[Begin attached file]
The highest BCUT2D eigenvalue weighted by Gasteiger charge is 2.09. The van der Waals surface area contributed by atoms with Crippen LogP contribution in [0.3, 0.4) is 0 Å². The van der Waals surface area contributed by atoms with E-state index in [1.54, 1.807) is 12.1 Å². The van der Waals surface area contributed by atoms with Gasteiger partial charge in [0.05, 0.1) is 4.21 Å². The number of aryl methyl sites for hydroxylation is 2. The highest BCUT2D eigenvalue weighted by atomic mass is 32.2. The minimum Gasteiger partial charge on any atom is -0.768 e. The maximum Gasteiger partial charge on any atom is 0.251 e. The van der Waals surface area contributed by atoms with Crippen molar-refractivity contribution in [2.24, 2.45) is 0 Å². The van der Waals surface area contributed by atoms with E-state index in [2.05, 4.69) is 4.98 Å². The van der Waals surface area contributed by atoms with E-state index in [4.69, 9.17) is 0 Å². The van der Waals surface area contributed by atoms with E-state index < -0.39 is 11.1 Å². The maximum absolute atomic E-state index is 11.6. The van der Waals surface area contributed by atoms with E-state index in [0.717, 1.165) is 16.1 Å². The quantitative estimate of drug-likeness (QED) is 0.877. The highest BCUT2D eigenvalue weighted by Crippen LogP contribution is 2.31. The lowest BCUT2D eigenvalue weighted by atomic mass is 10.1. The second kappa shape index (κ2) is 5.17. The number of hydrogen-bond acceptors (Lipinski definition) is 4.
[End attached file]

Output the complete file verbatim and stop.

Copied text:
The highest BCUT2D eigenvalue weighted by Gasteiger charge is 2.09. The van der Waals surface area contributed by atoms with Crippen LogP contribution in [0.3, 0.4) is 0 Å². The van der Waals surface area contributed by atoms with E-state index in [1.54, 1.807) is 12.1 Å². The van der Waals surface area contributed by atoms with Gasteiger partial charge in [0.05, 0.1) is 4.21 Å². The number of aryl methyl sites for hydroxylation is 2. The highest BCUT2D eigenvalue weighted by atomic mass is 32.2. The minimum Gasteiger partial charge on any atom is -0.768 e. The maximum Gasteiger partial charge on any atom is 0.251 e. The van der Waals surface area contributed by atoms with Crippen molar-refractivity contribution in [2.24, 2.45) is 0 Å². The van der Waals surface area contributed by atoms with E-state index in [2.05, 4.69) is 4.98 Å². The van der Waals surface area contributed by atoms with E-state index in [4.69, 9.17) is 0 Å². The van der Waals surface area contributed by atoms with E-state index < -0.39 is 11.1 Å². The maximum absolute atomic E-state index is 11.6. The van der Waals surface area contributed by atoms with E-state index in [0.717, 1.165) is 16.1 Å². The quantitative estimate of drug-likeness (QED) is 0.877. The highest BCUT2D eigenvalue weighted by Crippen LogP contribution is 2.31. The lowest BCUT2D eigenvalue weighted by atomic mass is 10.1. The second kappa shape index (κ2) is 5.17. The number of hydrogen-bond acceptors (Lipinski definition) is 4.